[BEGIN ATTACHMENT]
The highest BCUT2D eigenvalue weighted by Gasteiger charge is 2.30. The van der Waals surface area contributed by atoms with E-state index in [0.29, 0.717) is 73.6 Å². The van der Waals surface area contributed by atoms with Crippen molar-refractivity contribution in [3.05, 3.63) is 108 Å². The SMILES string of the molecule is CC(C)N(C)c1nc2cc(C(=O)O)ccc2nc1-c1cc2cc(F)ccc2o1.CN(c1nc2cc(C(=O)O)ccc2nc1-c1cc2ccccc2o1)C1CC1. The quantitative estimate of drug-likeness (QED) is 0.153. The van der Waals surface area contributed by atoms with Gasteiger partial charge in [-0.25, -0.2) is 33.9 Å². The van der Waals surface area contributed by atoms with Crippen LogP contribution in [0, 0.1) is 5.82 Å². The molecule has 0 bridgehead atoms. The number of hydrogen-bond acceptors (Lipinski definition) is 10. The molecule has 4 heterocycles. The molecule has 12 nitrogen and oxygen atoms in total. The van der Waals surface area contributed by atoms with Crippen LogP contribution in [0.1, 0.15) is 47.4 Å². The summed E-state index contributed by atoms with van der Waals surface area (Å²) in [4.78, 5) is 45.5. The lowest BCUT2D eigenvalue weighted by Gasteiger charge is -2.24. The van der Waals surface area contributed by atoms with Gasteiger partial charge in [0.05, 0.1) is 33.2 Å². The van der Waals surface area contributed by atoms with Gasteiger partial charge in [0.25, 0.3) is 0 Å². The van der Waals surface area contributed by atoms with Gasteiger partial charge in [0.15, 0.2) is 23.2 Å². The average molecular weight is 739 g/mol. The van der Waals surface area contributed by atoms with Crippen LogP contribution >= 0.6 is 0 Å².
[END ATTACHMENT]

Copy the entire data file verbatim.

The highest BCUT2D eigenvalue weighted by Gasteiger charge is 2.30. The van der Waals surface area contributed by atoms with E-state index in [0.29, 0.717) is 73.6 Å². The van der Waals surface area contributed by atoms with Crippen molar-refractivity contribution in [3.05, 3.63) is 108 Å². The SMILES string of the molecule is CC(C)N(C)c1nc2cc(C(=O)O)ccc2nc1-c1cc2cc(F)ccc2o1.CN(c1nc2cc(C(=O)O)ccc2nc1-c1cc2ccccc2o1)C1CC1. The quantitative estimate of drug-likeness (QED) is 0.153. The van der Waals surface area contributed by atoms with Gasteiger partial charge in [-0.25, -0.2) is 33.9 Å². The van der Waals surface area contributed by atoms with Crippen LogP contribution in [0, 0.1) is 5.82 Å². The molecule has 0 bridgehead atoms. The number of hydrogen-bond acceptors (Lipinski definition) is 10. The molecule has 4 heterocycles. The molecule has 12 nitrogen and oxygen atoms in total. The van der Waals surface area contributed by atoms with Crippen LogP contribution in [0.1, 0.15) is 47.4 Å². The summed E-state index contributed by atoms with van der Waals surface area (Å²) in [4.78, 5) is 45.5. The lowest BCUT2D eigenvalue weighted by Gasteiger charge is -2.24. The van der Waals surface area contributed by atoms with Gasteiger partial charge in [0.05, 0.1) is 33.2 Å². The van der Waals surface area contributed by atoms with Gasteiger partial charge in [0.25, 0.3) is 0 Å². The van der Waals surface area contributed by atoms with Gasteiger partial charge in [0.15, 0.2) is 23.2 Å². The average molecular weight is 739 g/mol. The van der Waals surface area contributed by atoms with Crippen LogP contribution >= 0.6 is 0 Å².